All posts by ntbadmin

Pavilion 3-8

The Far Pavilions
Book 3 – World out of Time

This covers Ashton’s return to India and his meeting with Anjuli-Bai to kindle the romance into all out passion. This section is long (100k workds) and mainly covers a trip to take two brides to be married off. Ashton finds himself as the British representative and in a leadership role. Again, over-long and at times tedious.

Book 4 – Bhithor

Ash travels with a a wedding party to Bhithor to negotiate a a wedding contract. More political than adventure or exciting

Book 5 – Paradise of Fools

Ash returns then does… nothing really. It’s around the middle of the book and the pace is really beginning to sag.

Book 6 – Juli

Another 100K word section. And things are really going nowhere. It’s at this point I found a video online of the 1984 BBC adaption. Even this is rather stilted and lacking in action or intrigue. At this point interest began to fade and I eventually gave up 54% through the book.


Cuckoo 2

Cuckoo Series 2

In series two, the main character is replaced by his ‘son’, leading to the situation where Rachel has feelings for her son-in-law !

While the first series had a premise: your son-in-law it a dropout living with you, the second is a more traditional family centered comedy. The cast expands with the neighbors and Ken’s law firm.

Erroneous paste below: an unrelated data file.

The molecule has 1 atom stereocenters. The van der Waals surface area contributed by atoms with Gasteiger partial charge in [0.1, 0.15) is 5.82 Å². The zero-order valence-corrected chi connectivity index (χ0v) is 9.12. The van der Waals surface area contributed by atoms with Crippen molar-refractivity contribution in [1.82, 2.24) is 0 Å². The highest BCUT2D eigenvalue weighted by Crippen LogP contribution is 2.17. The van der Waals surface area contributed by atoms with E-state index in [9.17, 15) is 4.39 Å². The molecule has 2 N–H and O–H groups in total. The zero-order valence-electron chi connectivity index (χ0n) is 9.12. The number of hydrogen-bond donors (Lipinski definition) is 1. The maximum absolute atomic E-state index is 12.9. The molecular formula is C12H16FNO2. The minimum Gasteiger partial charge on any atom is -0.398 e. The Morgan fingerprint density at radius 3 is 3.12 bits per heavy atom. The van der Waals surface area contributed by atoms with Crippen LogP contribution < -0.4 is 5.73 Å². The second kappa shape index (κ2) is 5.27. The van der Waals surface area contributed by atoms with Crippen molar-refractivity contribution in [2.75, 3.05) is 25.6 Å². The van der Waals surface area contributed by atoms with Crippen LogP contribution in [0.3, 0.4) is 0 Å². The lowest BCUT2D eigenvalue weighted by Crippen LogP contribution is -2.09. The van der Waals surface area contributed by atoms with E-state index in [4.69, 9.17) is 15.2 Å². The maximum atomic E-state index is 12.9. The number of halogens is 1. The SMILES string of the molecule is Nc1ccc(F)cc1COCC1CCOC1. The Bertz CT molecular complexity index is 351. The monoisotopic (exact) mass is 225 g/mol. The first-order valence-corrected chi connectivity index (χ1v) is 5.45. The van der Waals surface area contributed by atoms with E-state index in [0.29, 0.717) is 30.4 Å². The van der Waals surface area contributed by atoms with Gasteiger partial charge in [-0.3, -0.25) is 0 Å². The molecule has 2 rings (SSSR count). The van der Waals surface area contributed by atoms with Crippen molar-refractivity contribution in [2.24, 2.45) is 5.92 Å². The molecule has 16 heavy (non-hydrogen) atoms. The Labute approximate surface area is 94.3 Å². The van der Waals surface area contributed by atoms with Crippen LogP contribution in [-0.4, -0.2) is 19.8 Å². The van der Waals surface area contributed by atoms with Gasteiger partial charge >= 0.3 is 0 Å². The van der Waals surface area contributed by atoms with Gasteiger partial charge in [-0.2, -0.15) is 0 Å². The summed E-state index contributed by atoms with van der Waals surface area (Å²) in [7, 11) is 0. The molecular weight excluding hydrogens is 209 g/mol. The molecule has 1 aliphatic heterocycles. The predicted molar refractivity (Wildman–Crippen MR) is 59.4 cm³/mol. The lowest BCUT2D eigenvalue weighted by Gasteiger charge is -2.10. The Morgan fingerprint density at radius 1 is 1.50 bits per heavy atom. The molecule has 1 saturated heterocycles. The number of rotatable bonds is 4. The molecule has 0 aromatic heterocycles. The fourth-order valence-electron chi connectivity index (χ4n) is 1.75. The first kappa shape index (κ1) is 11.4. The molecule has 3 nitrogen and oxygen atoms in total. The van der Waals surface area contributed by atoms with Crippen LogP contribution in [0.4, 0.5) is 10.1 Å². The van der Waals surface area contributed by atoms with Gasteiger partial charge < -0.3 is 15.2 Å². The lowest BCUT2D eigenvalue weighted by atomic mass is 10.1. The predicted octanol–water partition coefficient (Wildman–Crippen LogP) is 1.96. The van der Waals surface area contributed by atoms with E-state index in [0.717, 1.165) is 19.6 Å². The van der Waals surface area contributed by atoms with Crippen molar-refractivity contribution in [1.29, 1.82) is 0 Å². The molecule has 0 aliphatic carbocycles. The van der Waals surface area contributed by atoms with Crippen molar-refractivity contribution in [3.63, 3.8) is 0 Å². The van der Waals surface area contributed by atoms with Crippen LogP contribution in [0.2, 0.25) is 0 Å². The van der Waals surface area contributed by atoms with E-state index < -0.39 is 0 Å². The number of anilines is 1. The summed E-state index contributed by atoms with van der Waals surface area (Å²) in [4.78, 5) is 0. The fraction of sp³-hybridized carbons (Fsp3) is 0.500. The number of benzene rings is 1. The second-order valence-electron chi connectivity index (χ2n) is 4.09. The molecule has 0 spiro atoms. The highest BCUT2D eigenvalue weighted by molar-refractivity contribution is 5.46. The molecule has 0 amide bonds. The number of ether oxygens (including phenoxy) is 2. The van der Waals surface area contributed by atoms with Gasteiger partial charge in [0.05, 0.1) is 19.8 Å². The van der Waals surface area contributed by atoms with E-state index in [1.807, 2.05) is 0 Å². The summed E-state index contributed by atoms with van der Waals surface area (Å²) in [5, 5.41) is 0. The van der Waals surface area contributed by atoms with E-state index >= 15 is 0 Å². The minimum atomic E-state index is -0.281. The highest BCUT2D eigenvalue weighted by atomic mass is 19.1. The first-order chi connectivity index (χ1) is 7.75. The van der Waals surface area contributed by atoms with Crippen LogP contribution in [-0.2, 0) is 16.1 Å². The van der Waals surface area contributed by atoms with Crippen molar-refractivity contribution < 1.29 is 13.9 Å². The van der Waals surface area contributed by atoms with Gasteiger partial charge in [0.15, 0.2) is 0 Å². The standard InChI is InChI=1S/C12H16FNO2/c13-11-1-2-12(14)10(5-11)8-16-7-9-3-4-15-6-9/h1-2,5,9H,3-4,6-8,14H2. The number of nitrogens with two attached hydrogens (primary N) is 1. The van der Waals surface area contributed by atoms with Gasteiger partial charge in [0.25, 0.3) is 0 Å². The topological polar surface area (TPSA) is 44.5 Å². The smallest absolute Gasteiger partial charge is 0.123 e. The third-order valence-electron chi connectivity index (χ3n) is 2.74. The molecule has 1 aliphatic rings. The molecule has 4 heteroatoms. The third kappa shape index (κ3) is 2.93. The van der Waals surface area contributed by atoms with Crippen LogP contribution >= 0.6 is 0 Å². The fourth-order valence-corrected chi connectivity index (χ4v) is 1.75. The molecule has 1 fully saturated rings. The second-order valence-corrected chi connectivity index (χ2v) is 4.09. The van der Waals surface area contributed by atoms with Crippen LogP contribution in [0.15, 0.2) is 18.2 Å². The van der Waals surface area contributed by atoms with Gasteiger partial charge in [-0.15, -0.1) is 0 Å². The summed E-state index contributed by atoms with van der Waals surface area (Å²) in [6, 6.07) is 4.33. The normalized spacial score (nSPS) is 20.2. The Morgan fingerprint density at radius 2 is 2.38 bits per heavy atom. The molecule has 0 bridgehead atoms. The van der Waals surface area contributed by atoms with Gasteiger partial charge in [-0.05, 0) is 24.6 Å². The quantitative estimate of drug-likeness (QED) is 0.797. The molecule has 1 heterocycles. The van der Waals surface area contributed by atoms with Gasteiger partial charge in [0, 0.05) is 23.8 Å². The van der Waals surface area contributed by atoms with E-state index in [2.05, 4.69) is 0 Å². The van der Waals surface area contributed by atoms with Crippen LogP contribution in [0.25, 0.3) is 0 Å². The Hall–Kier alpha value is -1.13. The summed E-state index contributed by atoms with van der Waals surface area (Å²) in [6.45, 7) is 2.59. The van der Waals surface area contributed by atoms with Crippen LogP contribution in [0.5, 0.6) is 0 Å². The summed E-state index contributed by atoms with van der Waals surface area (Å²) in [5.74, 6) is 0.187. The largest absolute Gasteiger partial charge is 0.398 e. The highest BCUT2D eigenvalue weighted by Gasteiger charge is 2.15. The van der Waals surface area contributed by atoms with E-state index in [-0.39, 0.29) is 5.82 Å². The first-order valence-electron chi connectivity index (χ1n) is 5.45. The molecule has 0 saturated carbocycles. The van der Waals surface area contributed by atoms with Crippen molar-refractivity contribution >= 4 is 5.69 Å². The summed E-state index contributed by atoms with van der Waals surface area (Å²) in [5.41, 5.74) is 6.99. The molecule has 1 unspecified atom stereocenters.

The jokes keep coming but the plots keep getting more bizarre !


Pavillion 2

The Far Pavilions
Book 2 Belinda

Paperback cover (previously owned)

Belinda is Ash’s girlfriend and bride to be. The story takes Ash back to England for his education. Here he woos Belinda and plans to marry her. After school he joins the Army and returns to India.

The pacing slows down in the second book and almost becomes a generic English romance/comedy of manners. Fortunately it is short (40K words) and eventually Ash is back to adventuring.


Far Pavillion

The Far Pavilions
by M.M. Kaye

The current Amazon cover

Originally published in 1978, I owned a print copy for decades. Probably purchased in the late 1970’s via a Book Club I joined for a few years.

The book was always imposing. At 1,000 pages and almost half a million words it just sat on a shelf mocking me. So finally, forty years after publication and with the benefit of an e-reader (my smartphone) I have started.

Separated into eight ‘Books’, it is easier to handle. So here goes:

Book 1 The Twig is Bent

Set in India at the time of mutiny, circa 1850. This is the story of Ashton Pelham-Martyn, born to English parents in India and although raised in the local culture.

The prose immediately engulfs the reader in the environment. The descriptions are sparse but enough and the characters engaging. This first book is his story, being raised by a foster mother and working among the royalty. It ends with him a young man, about 17 years old.



The Bayeux Embroidery
(The Chronicles of Brother Hermitage Book 13)
by Howard of Warwick (2019)

The nuns of Kent have been commissioned by Earl Odo to create a great tapestry telling the glorious history of the Norman conquest of Britain. But when they start dying, one man must be sent for; Brother Hermitage, the King’s Investigator.